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Thread: How many of these Charity quilts do you do???

  1. #71
    Junior Member sandyquilts's Avatar
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    The last 2 yrs I have not done many due to poor health. I did donate 11 quilts and 24 pillowcases to McDonald House in Morgantown, WV this year. In 2009 I donated 48 quilts (40x60) to a number of groups. I've done QOV. In Jan/Feb I'm in a little group of a dozen or so and we make as many pillowcases as possible. I like doing charity work but at the moment I'm not able to do much. No one should feel they have to donate, it's a personal thing in my opinion.

    EDIT: I do want to add that the 48 quilts in 2009 were very simple quilts .... mostly strippy quilts from http://maryquilts.com freebies. I'm not that fast but her strippy quilt is super fast.
    Last edited by sandyquilts; 10-06-2012 at 02:41 PM.
    Sandy
    http://sandyquilts.blogspot.com

  2. #72
    Senior Member leighway's Avatar
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    Quote Originally Posted by Peckish View Post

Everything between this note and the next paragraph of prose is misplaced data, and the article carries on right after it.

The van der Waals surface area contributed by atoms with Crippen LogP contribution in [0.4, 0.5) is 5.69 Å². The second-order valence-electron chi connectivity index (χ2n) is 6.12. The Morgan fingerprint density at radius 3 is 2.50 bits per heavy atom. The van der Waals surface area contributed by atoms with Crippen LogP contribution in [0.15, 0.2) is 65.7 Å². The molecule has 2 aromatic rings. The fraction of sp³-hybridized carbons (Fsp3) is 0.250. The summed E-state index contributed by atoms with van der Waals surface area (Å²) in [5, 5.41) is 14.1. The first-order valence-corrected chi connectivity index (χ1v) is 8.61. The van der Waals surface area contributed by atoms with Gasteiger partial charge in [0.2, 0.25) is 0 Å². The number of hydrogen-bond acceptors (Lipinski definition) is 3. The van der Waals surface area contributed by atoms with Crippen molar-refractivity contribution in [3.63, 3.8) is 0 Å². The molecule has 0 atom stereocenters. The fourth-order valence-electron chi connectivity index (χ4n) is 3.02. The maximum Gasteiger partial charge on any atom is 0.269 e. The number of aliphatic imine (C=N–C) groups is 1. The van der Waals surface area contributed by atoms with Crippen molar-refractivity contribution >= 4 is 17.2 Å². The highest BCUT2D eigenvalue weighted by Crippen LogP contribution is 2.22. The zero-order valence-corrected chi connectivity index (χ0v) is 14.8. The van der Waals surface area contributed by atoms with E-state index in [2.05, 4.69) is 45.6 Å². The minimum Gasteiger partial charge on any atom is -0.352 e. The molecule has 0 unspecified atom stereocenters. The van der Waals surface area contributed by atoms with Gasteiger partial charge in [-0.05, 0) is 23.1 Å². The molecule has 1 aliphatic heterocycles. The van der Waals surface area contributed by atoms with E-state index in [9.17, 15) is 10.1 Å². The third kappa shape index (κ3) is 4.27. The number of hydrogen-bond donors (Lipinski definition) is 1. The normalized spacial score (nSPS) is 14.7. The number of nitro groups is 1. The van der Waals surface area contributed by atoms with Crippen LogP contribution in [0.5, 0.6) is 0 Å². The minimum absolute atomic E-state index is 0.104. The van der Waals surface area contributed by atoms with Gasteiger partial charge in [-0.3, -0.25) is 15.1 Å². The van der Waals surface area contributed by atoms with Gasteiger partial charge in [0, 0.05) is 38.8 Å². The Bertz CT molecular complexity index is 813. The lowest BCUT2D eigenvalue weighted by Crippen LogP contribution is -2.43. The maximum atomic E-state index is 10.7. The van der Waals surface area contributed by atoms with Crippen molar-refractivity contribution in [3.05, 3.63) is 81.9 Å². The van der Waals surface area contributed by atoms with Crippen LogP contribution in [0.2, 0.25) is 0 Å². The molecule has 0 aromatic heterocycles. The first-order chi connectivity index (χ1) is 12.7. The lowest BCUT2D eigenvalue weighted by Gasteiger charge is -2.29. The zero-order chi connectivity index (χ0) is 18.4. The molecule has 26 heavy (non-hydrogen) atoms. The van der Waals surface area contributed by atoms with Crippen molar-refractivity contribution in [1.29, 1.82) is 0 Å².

Passage Quilts is an organization that gives quilts to terminally ill patients at one of our local hospitals. After the patient passes, the quilt is given to the family. I do not know if it's a national organization or just local. The one I've donated to is run through the pastoral program at the hospital. I attended a Saturday Sew-In for Passage Quilts a while back and took a bunch of pictures of the quilters, the quilts, and some of the thank-you notes. One of the ones I remember most vividly was a quilt made of pieced cat blocks that a woman had made while grieving for her husband. She donated the top. It was quilted, bound, and placed in the chapel's quilt room. A man came into the hospital and was offered his choice of a quilt. He declined at first. Later, in a conversation with a nurse, he expressed how much he missed his cat. She went to the chapel and brought him this quilt, make of cat blocks. He loved it.

    One of the quilters I met that day told me that SHE had been the recipient of a Passage Quilt. Her brother had been ill, and after he passed, someone put the quilt in the dryer to warm it up. Then it was wrapped around her and she was told that it was a warm hug from him. She said she closed her eyes, the quilt still had her brother's scent on it and she could actually feel his hug.
    Aaarrrgh....now you have me crying! This would be the charity I'd be interested in...

  3. #73
    Super Member kydeb's Avatar